Another blue-sky day graces our hills, although there are lingering hints that fall is creeping nearer and nearer.

The green foliage on the trees has now a yellowing tint, as the leaves prepare to put on their autumn garments.  The cry of the katydids grow more urgent each night, as if they know that their time here on earth will soon come to an end.  Early autumn settles down gently on our hills and valleys with cool, foggy mornings that give away to hot sunshine and blue skies later in the day.  Dry corn blades rustle in the air, and the still-green pumpkin vines wind in and out of the cornstalks, with their fat, yellow pumpkins gleaming gold on the ground.

The whippoorwills made huge, swooping dives through the evening air last night, calling and gathering their clan together for their trip south.  Hopefully, Hurricane Dorian has settled down so that their trip will be safe.  Daddy always said that when the whippoorwills leave, it is time for the man of the house to get out of bed and build the morning fires.  Soon a fire will feel good as the air becomes more chill.

Many housewives are getting ready to do their fall cleaning.  The house is sort of left to itself during the summer when gardening tasks come first, and then the produce must be properly prepared for the winter ahead.  I know I must begin, yet my mind lingers over the garden, wondering if there is a sweet pepper left behind, or a ripe tomato that hasn’t been picked.  We will surely miss this garden goodness when it is all gone.  Cornstalks await the eager hands that will gather them for fodder shocks to use in their fall decorations, with the orange pumpkins piled beside them.  Right now they are decorated with wild morning glory vines—velvet flowers of bright pink, many shades of blue, soft lavender and a deep purple that is almost black.  The shadowed nooks and the creek bank give out a coolness that is the very breath of fall.  Soon the frost will come, like a thief in the night, and lay waste the beauty of the morning glories, and all the green and growing things.

I realize that I too need to ready our house for winter, and not just think about it.  In the summer rush of gardening and canning, the housework seems to get lost in the shuffle.  I am not going to speak of the state of our house, but when the Clorox jug needs a good scrubbing; I can tell that it’s time to do something!  I’ve had readers tell me that they clean house all year long, but here in West Virginia, spring and fall season brings out the scrub buckets and elbow grease.

Growing up, we didn’t have the modern ways of cleaning that we do now.  Mom would take down the lacy window curtains and after washing them, give them a heavy starching.  While they were wet with starch, she would pin them to curtain stretchers (remember them?) with its hundreds of little pins.  What a difference now!  We just throw them in the washing machine, and then the dryer, and they are ready to hang back up on the clean windows.

I remember how we took the few pieces of carpet out on the clothesline and give them a good beating.  Mom would scrub the wood floors with hot water and lye, and they would gleam whitely.  Every two or three years, she would put up fresh wallpaper—the heavy Wallrite paper that further weatherized our Jenny Lind house.  It usually had a gray background, and I remember one leafy green pattern that ran through it.  Papering the nine-foot ceiling was a man-sized job, yet I remember Mom tackling this by herself.  She was such a hard worker, with no modern conveniences, and it still boggles my mind to think of how hard she worked.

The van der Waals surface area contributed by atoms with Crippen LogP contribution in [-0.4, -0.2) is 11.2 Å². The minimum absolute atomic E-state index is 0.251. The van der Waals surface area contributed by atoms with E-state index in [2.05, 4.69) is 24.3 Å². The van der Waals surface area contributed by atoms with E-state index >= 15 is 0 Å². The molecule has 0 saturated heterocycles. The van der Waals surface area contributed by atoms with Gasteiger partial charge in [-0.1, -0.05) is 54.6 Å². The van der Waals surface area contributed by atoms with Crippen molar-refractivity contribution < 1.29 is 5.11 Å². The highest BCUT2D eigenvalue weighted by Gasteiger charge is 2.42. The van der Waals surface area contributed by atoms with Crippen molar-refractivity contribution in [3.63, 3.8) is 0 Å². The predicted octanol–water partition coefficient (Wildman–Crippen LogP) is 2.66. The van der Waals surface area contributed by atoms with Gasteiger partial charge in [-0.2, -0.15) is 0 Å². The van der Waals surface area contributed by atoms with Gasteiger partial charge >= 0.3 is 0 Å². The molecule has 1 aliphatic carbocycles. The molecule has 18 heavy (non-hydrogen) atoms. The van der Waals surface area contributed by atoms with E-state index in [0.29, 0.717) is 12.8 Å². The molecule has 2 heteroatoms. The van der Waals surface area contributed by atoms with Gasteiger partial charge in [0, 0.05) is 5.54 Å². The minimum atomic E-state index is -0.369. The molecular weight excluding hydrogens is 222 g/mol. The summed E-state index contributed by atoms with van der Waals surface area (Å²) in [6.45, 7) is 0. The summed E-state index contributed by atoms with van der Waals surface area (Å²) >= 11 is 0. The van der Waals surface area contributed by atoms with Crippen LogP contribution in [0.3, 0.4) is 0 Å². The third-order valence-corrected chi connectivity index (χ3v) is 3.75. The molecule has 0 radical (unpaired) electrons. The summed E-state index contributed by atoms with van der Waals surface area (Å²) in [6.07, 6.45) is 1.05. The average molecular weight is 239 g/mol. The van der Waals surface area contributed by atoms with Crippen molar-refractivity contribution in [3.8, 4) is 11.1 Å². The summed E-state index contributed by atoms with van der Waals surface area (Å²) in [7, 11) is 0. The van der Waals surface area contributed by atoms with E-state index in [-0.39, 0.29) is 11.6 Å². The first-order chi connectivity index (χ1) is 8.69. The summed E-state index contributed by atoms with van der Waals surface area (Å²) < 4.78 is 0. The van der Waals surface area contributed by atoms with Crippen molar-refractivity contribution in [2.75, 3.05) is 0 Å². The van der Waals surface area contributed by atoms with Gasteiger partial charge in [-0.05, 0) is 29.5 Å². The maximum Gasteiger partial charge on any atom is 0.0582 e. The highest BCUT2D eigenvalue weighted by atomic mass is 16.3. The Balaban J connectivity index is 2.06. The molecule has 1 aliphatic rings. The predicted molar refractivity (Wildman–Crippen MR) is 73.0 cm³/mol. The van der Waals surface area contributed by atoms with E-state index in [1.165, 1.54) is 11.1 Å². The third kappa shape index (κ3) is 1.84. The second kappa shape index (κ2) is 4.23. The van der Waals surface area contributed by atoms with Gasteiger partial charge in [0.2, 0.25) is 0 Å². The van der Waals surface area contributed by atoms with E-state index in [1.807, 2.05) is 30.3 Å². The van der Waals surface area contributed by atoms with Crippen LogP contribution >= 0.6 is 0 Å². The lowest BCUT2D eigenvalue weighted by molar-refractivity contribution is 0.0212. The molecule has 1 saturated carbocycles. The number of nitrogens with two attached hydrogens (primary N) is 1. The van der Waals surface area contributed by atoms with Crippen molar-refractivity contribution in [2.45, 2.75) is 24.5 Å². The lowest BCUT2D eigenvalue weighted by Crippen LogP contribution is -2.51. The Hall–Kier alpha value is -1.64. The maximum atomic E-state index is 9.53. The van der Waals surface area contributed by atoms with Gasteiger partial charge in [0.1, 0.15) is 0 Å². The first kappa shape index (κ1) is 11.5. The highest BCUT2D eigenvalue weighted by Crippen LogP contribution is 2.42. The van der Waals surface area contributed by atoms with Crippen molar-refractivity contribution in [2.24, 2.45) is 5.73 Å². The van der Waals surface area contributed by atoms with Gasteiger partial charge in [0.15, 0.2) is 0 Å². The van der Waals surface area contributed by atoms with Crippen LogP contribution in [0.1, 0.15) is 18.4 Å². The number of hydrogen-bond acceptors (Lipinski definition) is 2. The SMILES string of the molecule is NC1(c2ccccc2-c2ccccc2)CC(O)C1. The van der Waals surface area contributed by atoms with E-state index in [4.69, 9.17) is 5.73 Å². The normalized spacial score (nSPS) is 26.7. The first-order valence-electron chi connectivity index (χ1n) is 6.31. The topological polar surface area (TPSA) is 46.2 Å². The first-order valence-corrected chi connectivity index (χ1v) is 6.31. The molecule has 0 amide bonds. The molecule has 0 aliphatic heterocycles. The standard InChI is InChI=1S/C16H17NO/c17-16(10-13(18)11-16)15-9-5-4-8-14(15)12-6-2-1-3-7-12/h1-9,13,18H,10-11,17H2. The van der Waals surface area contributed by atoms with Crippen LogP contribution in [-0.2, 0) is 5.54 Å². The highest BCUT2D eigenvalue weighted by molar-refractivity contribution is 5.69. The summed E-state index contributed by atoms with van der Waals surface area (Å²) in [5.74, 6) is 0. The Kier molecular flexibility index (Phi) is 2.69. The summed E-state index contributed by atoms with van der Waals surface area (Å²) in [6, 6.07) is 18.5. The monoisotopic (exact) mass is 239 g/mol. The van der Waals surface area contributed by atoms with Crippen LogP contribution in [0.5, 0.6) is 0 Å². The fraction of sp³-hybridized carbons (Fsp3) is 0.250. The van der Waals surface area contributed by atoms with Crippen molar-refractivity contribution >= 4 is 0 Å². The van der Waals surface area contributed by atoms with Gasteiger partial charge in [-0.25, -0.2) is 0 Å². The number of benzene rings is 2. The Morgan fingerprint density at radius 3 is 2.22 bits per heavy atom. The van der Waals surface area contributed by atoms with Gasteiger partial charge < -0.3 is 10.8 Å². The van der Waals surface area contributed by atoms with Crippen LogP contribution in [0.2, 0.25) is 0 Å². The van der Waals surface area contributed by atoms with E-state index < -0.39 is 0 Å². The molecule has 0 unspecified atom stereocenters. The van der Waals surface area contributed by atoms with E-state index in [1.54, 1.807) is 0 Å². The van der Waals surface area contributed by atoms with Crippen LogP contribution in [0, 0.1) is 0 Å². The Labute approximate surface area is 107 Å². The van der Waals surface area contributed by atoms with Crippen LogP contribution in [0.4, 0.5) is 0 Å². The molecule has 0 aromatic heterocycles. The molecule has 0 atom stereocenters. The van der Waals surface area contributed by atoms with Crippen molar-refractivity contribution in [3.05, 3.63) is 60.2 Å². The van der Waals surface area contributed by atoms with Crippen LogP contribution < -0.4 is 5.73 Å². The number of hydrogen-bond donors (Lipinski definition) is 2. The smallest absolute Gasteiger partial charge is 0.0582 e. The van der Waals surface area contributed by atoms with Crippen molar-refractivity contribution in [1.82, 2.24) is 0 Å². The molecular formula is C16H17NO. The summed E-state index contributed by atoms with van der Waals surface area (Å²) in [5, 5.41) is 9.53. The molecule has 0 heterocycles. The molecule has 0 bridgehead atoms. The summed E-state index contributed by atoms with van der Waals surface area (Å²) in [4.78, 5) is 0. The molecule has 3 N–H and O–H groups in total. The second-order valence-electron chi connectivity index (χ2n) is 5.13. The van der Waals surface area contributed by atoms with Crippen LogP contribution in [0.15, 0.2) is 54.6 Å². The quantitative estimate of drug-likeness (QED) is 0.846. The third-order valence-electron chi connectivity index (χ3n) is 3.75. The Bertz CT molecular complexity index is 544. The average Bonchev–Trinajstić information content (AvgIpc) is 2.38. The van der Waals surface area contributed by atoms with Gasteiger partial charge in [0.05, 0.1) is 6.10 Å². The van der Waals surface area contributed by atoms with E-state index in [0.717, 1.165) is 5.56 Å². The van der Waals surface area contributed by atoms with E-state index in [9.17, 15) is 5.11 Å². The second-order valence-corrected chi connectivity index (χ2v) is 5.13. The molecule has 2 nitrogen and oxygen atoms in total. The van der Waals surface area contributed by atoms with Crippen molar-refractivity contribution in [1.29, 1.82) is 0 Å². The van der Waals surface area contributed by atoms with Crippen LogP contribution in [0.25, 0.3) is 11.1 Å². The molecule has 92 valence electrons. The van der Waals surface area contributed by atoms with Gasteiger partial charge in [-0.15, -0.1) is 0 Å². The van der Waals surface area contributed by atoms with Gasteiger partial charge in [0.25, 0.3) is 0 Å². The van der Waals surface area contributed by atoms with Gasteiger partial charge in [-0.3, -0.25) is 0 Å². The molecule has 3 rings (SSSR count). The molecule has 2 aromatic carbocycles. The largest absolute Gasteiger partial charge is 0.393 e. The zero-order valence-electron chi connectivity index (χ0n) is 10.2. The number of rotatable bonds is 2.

I remember when she told me that she felt guilty because she had so much time to read.  When we were growing up, the only time I saw her sit down to read was when she plied the old churn and dasher for the constant churning of the buttermilk.  She would sit on a kitchen chair with her Bible on her lap and read and churn.  After she got too old to work, she loved to read—until her Vascular Dementia got so bad that she couldn’t keep her mind on the words.  I told her that if anyone earth had earned the time to read—it was my Mom.

I’ve had some people to tell me that they don’t like the fall season because it is too sad.  It is true that there is a certain sadness connected with this season.  I suspect that it too closely parallels our own life cycle.  We can think back to the vigorous springtime of our youth.  With excitement, energy and ambition we set out to make our mark in the world.  All too soon, summer came and we settled down to raising families, hard work and finding the real purpose in our lives.

With many of us, fall has settled down gently upon us, with our hair turning silver as surely as the leaves turn on the trees.  Yet, it is a good and beautiful season!  With our children and most of our grandchildren raised, it is time to slow down and enjoy living.  With the slowing down of nature all about us, it needs to be a restful time for us also.

It is time to reevaluate our lives and consider what is really important.   It is time to sit on the front porch swing and watch the glowing sunset.  Time for those who can, to meander through the fields and woods and to mediate upon the goodness of God.  For in the final analysis, what is really important?  Solomon, who was far wiser than any of us, says in Ecc. 12:13-14, “Let us hear the conclusion of the whole matter:  Fear God, and keep His commandments, for this is the whole duty of man.  For God will bring every work into judgment, with every secret thing, whether it be good, or whether it be evil.”

What does it matter if the last season we have as mortals is winter?  Each season is a joy, and each day should be lived with confidence and thanksgiving.  I like this motto, “This is the first day of the rest of your life.”